The enterprise networking industry is in a state of change; the shift to the cloud has been steady, slowly gaining market-wide approval – but the results of research by our sister site Computing show that the reality is less encouraging.
The cloud took several years to be accepted as a viable business model in the enterprise, said Mike South of Colt Technology in a Computing websem, and it’s now rubbing off on other technologies like software-defined networking (SDN) and network function virtualisation (NFV).
However, research shows that fewer than 15 per cent of firms consider themselves fully virtualised, and more than two-fifths still have their core functions on-premise. A third are only at the start of the cloud journey; one in ten haven’t started to implement the cloud yet; and, most worryingly, 3.5 per cent don’t see any need for the technology.
There is an increasing amount to play for in the business space as the cloud takes over, and a lot of what happens next is likely to come down to enterprise migration away from an on-prem model. Luke Braham, IT manager at global staffing agency Red, agreed:
“Red…was probably in the hybrid cloud space four years ago, and we’re ninety-five per cent of the way towards a complete cloud solution. From a physical hardware perspective we probably only have three servers, and those are distributed across regions…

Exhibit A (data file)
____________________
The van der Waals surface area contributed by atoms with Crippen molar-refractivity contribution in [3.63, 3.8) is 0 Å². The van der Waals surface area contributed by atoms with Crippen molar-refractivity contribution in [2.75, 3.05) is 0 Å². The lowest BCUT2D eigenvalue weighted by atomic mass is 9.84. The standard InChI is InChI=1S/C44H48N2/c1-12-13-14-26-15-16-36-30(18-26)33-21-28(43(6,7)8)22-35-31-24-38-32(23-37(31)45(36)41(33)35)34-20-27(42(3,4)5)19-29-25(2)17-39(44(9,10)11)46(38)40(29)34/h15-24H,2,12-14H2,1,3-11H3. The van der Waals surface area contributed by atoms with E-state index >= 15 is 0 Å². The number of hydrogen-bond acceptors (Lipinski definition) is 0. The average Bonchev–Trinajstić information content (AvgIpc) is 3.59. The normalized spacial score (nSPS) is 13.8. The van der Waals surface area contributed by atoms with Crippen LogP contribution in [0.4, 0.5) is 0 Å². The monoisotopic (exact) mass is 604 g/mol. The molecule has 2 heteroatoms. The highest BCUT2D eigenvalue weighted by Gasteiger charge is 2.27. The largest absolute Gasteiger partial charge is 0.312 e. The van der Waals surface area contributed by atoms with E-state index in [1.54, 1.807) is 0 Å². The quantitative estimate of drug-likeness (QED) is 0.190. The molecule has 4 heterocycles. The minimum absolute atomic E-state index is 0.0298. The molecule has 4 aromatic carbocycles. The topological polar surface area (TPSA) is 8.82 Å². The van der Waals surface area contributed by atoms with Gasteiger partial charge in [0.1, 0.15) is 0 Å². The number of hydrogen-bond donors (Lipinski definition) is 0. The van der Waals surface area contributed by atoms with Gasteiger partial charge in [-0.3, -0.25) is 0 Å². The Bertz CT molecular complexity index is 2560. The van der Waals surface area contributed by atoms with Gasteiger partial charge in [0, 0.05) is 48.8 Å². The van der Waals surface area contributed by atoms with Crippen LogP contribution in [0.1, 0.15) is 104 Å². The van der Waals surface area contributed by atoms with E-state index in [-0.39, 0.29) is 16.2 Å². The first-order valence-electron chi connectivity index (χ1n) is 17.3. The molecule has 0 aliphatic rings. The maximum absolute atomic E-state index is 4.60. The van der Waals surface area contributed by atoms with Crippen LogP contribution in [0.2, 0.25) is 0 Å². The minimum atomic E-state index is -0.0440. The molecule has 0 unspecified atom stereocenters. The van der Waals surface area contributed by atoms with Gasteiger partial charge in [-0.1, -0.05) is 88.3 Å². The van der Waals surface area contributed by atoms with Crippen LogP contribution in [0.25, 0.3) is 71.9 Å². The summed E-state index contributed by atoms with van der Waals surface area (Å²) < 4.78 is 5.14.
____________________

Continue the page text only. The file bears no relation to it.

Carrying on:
“It surprises me that any customer hasn’t moved towards a Microsoft Office 365-type suite – and that could be, for seventy-five per cent of organisations, what they need, which would suggest that that number should be a lot higher.”
All attendees agreed that moving to the cloud means migrating a substantial portion of the critical business processes; not just email, which in the case of Microsoft, Google and other providers has been in the cloud for 20 years already.
The necessity of a telecoms market shift to a more flexible way of working – inspired by the agility of working in the cloud – was also discussed in the websem. Like the shift to the cloud, attendees acknowledged that the transition to on-demand networking will not happen overnight.